Feeding the future - ICT and agriculture

1 December 2015
Feeding the future - ICT and agriculture

In the foreword of a report in 2013, the then Assistant Director-General of the Food and Agriculture Organization of the United Nations (FAO), Hiroyuki Konuma, said information and communication technologies (ICT), along with other developments like GIS and precision farming, were the world’s “arsenal in the fight against hunger”.

According to the FAO, the world will need to increase food production by an estimated 60 to 70 per cent to feed more than an extra nine billion people by 2050. Konuma identified several “existing and foreseeable” constraints to achieving this, from scarce water resources and environmental degradation to emerging diseases and rapid urbanisation.

ICT in Agriculture, a website set up to capture and disseminate research on the subject, says there were six billion mobile phones around the world in 2013. Of those, 75 per cent were in developing countries. “Networks across the world are being upgraded to higher speeds and capacities, and devices, too, are becoming more sophisticated. As such, calls and SMS are increasingly being augmented by more advanced apps and services, including mobile video transmissions,” it says.

On St Lucia many family units are in back areas away from road access to avoid dog attacks.  Fields are fenced both to keep dogs out and goats in.

In the Caribbean, Prime Consulting International Ltd is developing the region’s small ruminant (goat and sheep) sector, as a way of contributing to rural economic development and local food security, and ICT has a major role to play. The two-year project is funded by the New Zealand Ministry of Foreign Affairs and Trade’s New Zealand Aid Programme and is being implemented in association with the Caribbean Agricultural Research and Development Institute (CARDI), across CARICOM countries, starting with Jamaica, Dominica, Grenada and St Lucia.

According to Dr Chris Asby, the technical team leader, the Caribbean was mined for aluminium ore by large offshore companies for many years, but when commodity prices collapsed from 2010, many of the islands’ economies collapsed. This was compounded by hurricane disasters and, in the rural sector, the collapse of breeding programmes for Jamaica Hope cattle as well as small ruminant disease problems from the importation of exotic breeds.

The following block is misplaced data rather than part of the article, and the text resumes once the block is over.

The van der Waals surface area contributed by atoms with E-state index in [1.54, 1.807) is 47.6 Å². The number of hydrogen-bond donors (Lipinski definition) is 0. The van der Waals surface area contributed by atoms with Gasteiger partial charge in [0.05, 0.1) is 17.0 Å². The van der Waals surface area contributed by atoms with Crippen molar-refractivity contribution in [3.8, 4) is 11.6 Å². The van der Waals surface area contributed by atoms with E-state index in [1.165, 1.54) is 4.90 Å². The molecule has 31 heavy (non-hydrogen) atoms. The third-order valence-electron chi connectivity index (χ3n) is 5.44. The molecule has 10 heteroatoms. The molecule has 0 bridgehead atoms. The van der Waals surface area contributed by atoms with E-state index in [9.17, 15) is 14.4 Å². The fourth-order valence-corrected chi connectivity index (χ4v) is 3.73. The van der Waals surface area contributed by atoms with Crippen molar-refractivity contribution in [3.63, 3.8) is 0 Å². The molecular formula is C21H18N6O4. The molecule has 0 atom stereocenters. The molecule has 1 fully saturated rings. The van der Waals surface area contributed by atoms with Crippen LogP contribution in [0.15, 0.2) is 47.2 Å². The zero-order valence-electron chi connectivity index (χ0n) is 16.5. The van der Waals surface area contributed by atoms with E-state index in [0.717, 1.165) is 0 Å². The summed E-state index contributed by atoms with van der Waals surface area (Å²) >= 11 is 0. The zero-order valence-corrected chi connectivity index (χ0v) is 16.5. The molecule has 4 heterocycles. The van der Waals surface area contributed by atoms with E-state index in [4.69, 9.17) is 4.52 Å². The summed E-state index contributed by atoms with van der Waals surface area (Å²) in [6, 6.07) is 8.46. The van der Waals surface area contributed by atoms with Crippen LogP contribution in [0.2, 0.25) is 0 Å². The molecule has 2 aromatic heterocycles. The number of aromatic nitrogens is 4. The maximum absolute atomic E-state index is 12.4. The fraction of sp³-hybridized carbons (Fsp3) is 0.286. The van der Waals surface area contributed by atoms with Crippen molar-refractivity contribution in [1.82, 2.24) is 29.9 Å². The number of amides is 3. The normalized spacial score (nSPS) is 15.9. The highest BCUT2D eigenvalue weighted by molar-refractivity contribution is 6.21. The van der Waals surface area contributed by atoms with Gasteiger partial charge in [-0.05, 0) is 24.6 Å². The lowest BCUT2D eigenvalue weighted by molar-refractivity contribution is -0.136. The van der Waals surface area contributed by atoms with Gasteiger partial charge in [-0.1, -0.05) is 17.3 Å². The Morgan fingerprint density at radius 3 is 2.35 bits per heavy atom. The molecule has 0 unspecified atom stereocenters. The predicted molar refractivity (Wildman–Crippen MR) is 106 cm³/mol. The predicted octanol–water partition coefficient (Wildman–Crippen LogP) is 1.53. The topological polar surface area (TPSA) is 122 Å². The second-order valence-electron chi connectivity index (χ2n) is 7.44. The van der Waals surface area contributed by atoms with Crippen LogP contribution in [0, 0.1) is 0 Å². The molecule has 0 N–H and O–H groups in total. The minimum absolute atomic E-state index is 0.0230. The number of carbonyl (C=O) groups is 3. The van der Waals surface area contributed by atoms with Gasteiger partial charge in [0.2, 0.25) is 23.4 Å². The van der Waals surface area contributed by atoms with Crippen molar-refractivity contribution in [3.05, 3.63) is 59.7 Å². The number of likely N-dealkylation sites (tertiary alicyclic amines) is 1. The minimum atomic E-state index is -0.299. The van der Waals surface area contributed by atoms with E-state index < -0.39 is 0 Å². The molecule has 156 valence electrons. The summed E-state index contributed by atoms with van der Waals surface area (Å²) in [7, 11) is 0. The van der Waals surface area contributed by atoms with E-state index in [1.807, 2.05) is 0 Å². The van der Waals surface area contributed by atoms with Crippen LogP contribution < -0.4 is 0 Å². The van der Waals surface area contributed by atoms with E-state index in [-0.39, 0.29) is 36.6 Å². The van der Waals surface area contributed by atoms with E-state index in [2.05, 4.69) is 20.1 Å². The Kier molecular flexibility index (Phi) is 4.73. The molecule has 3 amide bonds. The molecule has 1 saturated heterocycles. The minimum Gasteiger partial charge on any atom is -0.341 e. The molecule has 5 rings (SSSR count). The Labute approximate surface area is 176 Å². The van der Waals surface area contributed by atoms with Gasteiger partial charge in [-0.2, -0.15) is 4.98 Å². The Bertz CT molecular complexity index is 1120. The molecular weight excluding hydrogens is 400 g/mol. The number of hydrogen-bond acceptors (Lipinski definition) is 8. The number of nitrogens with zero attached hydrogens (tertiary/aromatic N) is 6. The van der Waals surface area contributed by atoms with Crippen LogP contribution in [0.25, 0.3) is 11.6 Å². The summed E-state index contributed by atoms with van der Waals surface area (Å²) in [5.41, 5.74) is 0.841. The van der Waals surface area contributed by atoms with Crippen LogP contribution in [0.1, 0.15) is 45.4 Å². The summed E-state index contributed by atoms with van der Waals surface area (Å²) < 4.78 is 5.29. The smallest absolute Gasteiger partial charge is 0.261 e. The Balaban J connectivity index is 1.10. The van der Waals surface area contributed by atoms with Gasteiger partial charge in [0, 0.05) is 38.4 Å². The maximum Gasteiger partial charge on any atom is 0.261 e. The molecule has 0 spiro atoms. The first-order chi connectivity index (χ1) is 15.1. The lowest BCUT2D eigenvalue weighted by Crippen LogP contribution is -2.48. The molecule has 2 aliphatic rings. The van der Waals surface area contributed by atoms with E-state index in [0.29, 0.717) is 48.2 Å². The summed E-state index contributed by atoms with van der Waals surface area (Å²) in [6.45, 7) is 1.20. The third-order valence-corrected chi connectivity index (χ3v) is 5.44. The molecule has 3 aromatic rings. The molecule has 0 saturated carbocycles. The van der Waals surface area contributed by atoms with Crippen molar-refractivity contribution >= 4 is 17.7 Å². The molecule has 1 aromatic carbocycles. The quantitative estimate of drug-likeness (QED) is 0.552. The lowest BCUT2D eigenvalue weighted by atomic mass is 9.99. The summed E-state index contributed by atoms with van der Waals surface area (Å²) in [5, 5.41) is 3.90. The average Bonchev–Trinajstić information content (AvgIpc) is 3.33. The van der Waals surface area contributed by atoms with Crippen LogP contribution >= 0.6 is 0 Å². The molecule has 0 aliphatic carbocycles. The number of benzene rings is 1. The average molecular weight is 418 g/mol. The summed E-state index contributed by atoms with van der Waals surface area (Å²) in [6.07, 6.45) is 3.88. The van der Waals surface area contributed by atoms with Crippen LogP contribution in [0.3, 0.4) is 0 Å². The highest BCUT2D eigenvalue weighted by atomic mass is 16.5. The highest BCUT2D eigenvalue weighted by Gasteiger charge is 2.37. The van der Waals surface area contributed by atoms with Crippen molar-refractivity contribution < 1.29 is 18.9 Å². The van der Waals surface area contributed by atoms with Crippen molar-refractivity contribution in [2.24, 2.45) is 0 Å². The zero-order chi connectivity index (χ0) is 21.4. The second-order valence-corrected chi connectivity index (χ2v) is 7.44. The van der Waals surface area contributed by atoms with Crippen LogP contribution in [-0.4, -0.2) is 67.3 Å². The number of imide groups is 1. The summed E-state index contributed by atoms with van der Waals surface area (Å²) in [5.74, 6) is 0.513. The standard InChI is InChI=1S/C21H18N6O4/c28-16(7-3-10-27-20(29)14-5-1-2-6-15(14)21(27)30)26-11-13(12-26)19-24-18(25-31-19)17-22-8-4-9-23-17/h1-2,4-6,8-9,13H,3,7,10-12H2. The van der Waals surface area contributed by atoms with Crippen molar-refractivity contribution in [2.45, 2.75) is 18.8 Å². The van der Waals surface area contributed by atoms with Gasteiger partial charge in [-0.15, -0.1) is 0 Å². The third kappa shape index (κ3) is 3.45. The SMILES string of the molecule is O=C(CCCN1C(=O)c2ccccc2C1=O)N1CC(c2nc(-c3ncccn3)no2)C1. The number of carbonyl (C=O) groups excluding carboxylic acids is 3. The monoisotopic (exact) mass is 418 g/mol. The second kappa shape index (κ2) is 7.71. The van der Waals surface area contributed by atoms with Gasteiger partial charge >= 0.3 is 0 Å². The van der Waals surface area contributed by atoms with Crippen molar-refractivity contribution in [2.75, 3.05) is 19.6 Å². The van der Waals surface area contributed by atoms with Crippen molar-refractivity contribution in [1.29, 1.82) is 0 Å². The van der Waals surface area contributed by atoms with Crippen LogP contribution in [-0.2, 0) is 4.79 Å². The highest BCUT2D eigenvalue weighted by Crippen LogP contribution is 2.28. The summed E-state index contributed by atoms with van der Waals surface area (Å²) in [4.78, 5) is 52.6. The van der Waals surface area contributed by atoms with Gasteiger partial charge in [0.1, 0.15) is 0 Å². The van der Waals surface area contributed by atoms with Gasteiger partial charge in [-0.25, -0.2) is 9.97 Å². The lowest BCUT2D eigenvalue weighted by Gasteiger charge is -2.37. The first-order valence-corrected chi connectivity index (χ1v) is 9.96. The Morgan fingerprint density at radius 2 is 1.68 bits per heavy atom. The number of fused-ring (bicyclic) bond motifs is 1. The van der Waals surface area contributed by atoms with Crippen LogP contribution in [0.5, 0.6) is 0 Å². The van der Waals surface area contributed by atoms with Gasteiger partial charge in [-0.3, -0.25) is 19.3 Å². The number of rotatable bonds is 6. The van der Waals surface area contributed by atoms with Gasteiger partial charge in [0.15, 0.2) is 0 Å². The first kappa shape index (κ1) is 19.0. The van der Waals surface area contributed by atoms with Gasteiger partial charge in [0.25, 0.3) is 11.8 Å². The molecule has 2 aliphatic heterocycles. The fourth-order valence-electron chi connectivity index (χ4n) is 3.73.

“The project is really about increasing the base population of better quality animals and then increasing productivity by using better husbandry, management and marketing,” he says. “It’s all medium to small-style stuff. If you have 35 breeding animals you are doing really well.”

Dr Asby says Caribbean people were early adopters of internet and mobile telephones due to time and cost barriers (it's expensive and time consuming to travel between the islands) and poor service from fixed lines. They are increasingly communicating with each other using internet-based mobile services such as voice-over-internet-protocol (VOIP) and social networking apps. Telecommunication companies are continually trying to upgrade their services and give customers better value as there’s no monopoly. They enjoy excellent broadband speeds and a lot of people have smartphones. In others words: “It’s an ideal place for a distance learning approach.”

Prime and CARDI intend to utilise Moodle, a global open-source e-learning platform, to share PowerPoint presentations, digital video training sessions (pre-recorded and live streamed) and other content with farmers, farm extension advisors and Caribbean agricultural students. They will learn about how to improve their skills and knowledge and run profitable goat and sheep farming enterprises and will be able to complete units as part of a certificated course.

Albert Fearon and his son giving advice on goat nutrition while visiting a small farm owned and run by a local veterinarian.

A team of people from the Department of Computing at the University of the West Indies (UWI) are also developing an app to give small ruminant farmers easy access to market information and to track stock movements. “It’s sort of a TradeMe site for goats and sheep. We call it a virtual bazaar,” Dr Asby says. In future, the app could be extended to allow farmers to report stock thefts, which are extremely common around traditional feast times. “It makes sense to record where goats and sheep are, who has got them and whether they have disappeared or not.”

Prime director Dr Alan Pearson says less developed countries are often better-placed to embrace new technologies at faster speeds than more developed countries, because often “there’s no vested interest in not changing. There’s no copper wire in the ground to defend, no legacy thing to replace”.

For further information, email Dr Chris Asby (